How to Wean Baby Off a Bottle: 7 Tips for Moms

Babies and bottles go together like Bert and Ernie ... which is why when the time comes to wean baby off the bottle, kids can act as though you've ripped out their heart and served it for dinner. But it doesn't have to be that way; if you start weaning at the right time and throw in a few tricks and incentives, transitioning a baby from bottle to cup can be surprisingly smooth sailing.

With a little advice from the experts, your baby may be kicking the bottle before you know it. 

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1. Reserve the bottle for mealtime. Step one to weaning is to prevent the bottle from becoming a transitional object in the first place, says Dr. Sara Connolly, a pediatrician at Bundoo.com. "That means the bottle should only be used for meals and not be carried around all day like a stuffed animal. When the baby sees the bottle as a functional object and not a security blanket, then it is much easier to part with it when it is time to wean. Never put a baby to bed with a bottle. It creates a very bad habit that is hard to break, is bad for the teeth, and can lead to increased ear infections."

2. Start early. As in 4 months old early. "At 4 months, baby's 'tongue thrust reflex' diminishes, so she can accept many more foreign objects (such as a cup)," says Dr. Cheryl Wu, a pediatrician in New York who recommends starting the sippy cup at that time. "Also her head control increases, so she won't choke on liquid that slowly dribbles into her mouth from a cup, rather than liquid produced by suction, which is coupled with the action of swallowing."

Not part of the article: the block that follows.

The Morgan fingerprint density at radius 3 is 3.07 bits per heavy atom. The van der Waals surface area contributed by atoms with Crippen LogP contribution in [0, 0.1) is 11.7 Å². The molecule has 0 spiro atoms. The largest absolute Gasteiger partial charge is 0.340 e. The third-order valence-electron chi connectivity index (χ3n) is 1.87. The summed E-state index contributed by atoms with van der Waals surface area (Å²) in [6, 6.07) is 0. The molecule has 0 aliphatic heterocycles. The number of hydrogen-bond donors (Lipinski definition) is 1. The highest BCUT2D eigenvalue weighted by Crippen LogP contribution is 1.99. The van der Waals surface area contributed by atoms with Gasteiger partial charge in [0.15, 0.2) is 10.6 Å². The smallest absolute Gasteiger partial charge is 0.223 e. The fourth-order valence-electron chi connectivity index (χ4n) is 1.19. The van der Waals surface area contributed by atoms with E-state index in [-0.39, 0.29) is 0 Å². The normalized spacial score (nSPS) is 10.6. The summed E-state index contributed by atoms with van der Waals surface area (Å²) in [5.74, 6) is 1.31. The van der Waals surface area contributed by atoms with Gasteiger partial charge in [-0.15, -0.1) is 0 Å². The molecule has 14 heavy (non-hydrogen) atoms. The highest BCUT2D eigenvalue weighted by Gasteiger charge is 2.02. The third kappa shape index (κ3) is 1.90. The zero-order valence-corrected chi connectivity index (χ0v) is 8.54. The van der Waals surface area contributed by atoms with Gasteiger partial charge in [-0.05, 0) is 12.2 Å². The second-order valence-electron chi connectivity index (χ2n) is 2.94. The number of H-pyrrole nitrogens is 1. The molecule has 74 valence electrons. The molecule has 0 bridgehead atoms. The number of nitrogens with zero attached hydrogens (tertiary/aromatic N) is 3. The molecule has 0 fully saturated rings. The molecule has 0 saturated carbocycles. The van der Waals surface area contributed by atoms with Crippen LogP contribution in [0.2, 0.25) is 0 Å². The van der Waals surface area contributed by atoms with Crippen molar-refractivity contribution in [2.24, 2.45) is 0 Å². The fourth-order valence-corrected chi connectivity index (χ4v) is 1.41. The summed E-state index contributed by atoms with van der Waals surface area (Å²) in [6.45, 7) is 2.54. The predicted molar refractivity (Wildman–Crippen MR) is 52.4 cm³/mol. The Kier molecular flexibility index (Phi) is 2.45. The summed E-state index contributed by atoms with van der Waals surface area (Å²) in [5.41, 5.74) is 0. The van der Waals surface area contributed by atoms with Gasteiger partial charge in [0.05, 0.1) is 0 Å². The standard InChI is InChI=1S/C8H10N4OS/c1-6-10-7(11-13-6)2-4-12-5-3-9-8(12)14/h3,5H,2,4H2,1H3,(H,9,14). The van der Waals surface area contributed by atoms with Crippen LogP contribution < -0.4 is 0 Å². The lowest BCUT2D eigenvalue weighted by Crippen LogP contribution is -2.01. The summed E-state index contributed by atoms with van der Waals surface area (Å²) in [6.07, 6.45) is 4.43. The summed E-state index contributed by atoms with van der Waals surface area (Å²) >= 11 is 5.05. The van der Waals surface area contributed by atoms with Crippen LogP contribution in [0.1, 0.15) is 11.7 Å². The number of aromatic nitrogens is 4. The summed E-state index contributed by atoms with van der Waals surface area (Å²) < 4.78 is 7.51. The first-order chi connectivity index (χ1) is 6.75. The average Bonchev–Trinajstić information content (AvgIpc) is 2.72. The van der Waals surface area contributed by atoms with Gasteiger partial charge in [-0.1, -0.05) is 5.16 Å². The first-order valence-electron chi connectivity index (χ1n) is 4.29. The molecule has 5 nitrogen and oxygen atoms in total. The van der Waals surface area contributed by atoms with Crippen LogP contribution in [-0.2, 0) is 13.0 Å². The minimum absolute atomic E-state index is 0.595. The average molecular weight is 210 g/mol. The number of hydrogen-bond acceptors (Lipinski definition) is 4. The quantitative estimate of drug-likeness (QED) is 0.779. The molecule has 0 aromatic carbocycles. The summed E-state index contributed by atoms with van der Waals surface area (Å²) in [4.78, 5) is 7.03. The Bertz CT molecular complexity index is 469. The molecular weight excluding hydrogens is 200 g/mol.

Since at this early stage baby is still learning how to wrangle a cup and can't grab it with both hands, "start off with a cup with two handles on each side, and a soft spout with slow flow," Wu advises. By about 6 months of age, babies can grasp that cup with both hands and can graduate to other models.

3. Introduce the cup as a toy. "Let's face it: we are all agitated when we are hungry," says Jill Vetstein, a certified infant and toddler teacher. When agitated, our coping mechanisms are compromised. It is unlikely that an agitated baby is going to easily make a change."

Instead, introduce the cup in non-stressful times such as play time rather than when they're hungry. "Start out by having it available to explore with out liquid in it," Vetstein suggests. A game of peekaboo or tickling baby with a cup will help your baby associate the cup with something positive."

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"Once your baby seems to like the cup, then introduce it during play with the liquid of choice in it, perhaps milk," says Vetstein. "Your baby will likely put it in his or her mouth during play. Your baby may be surprised by the fluid but will not mind as much because he or she has already gotten used to the smell of the cup and the feel of the cup in his hands. Once your baby is comfortable with the cup and has tasted the liquid without getting mad, then you can introduce it during feeding time. It's like your desensitizing your baby."

4. Ease them into it. Once the child is comfortable with a cup, replace one bottle feed with formula, breast milk, or milk (if they are over a year) in the cup.